Could a new Leicester innovation spell the end of the 'cat' burglar?

Posted by uatemp13 at Aug 14, 2013 11:46 AM |
Cat-loving criminals beware: Leicester geneticists have developed the UK’s first cat DNA database, which has already been used to convict a killer

Criminals around the UK may have to say goodbye to their beloved cats.

A new cat DNA database developed by Leicester genetics experts means cats can now provide forensic evidence to help put their masters behind bars.

Dr Jon Wetton, of the University’s Department of Genetics, has led a project to compile a database of DNA from 152 cats around the country.

The database was used to help show that cat hairs found on the body of Hampshire man David Guy were likely to belong to “Tinker” - a cat owned by main suspect David Hilder.

This evidence was used as part of the prosecution case leading to the successful conviction of Hilder for manslaughter last week.

After a USA lab helped show there was a mitochondrial DNA match between the cat hairs found on David Guy’s torso and “Tinker”, Hampshire Police approached Dr Wetton to show how rare the DNA type was in the UK.

Dr Wetton had created a similar database of UK dogs while working with the Forensic Science Service (FSS) – making him an ideal person to help Hampshire Police in their investigations.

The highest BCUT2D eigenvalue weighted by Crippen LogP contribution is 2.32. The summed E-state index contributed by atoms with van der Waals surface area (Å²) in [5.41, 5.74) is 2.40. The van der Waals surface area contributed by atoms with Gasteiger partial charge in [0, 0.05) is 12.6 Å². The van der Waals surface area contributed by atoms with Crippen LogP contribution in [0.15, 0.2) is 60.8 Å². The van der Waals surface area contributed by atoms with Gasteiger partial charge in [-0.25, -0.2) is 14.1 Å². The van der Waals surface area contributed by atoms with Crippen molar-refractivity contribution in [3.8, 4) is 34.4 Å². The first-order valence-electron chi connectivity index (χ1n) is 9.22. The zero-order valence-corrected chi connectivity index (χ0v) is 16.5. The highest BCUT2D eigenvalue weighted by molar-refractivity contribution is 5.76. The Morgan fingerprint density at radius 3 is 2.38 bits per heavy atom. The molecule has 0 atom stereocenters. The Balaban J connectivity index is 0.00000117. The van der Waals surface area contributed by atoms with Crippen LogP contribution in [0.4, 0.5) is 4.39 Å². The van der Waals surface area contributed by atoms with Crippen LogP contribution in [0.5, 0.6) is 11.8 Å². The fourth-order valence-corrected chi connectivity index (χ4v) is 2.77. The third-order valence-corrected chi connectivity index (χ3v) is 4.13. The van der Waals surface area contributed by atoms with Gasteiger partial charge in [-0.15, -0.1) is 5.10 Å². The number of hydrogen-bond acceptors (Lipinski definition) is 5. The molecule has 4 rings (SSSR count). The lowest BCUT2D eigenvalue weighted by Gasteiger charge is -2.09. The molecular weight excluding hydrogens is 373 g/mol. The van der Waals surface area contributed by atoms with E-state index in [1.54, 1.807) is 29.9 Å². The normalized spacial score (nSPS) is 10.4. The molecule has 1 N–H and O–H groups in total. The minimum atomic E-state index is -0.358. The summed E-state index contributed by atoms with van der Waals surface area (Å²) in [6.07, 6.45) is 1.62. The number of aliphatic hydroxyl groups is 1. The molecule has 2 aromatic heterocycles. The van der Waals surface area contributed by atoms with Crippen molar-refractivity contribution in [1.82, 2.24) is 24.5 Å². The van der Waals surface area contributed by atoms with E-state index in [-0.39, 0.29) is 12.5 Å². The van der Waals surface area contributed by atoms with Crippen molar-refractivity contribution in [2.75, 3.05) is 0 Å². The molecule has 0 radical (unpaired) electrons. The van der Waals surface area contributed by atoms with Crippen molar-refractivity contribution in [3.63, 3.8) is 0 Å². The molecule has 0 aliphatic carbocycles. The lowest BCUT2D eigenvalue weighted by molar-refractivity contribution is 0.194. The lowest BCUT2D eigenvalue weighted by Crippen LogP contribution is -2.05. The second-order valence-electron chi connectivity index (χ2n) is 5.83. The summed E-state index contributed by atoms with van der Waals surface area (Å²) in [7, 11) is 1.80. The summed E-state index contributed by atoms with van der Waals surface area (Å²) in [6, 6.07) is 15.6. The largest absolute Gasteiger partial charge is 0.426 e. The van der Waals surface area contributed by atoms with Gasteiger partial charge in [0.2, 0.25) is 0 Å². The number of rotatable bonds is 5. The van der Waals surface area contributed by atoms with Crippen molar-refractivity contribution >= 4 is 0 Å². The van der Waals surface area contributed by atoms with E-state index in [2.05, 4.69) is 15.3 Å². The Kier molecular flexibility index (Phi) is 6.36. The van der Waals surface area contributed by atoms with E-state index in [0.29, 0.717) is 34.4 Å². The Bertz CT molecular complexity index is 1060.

With PhD student Barbara Ottolini carrying out the lab work, 152 cats from England were tested, within an impressively short timescale.

The team were able to get the samples from a company, which handles analysis of blood samples from pets for vets across the country.

The samples showed cats’ ages, gender and postcode – with 23 cats from Southsea and another 129 from a range of places throughout the rest of the country.

Only three of the samples obtained matched the hairs from the crime scene, confirming that it was indeed an uncommon type in the UK.

This evidence was presented at Winchester Crown Court, and formed part of the prosecution case successfully convicting David Hilder for manslaughter last week.

The team now hopes to publish the database so it can be used in future crime investigations - so criminals may want to swap their pet moggies for hamsters.

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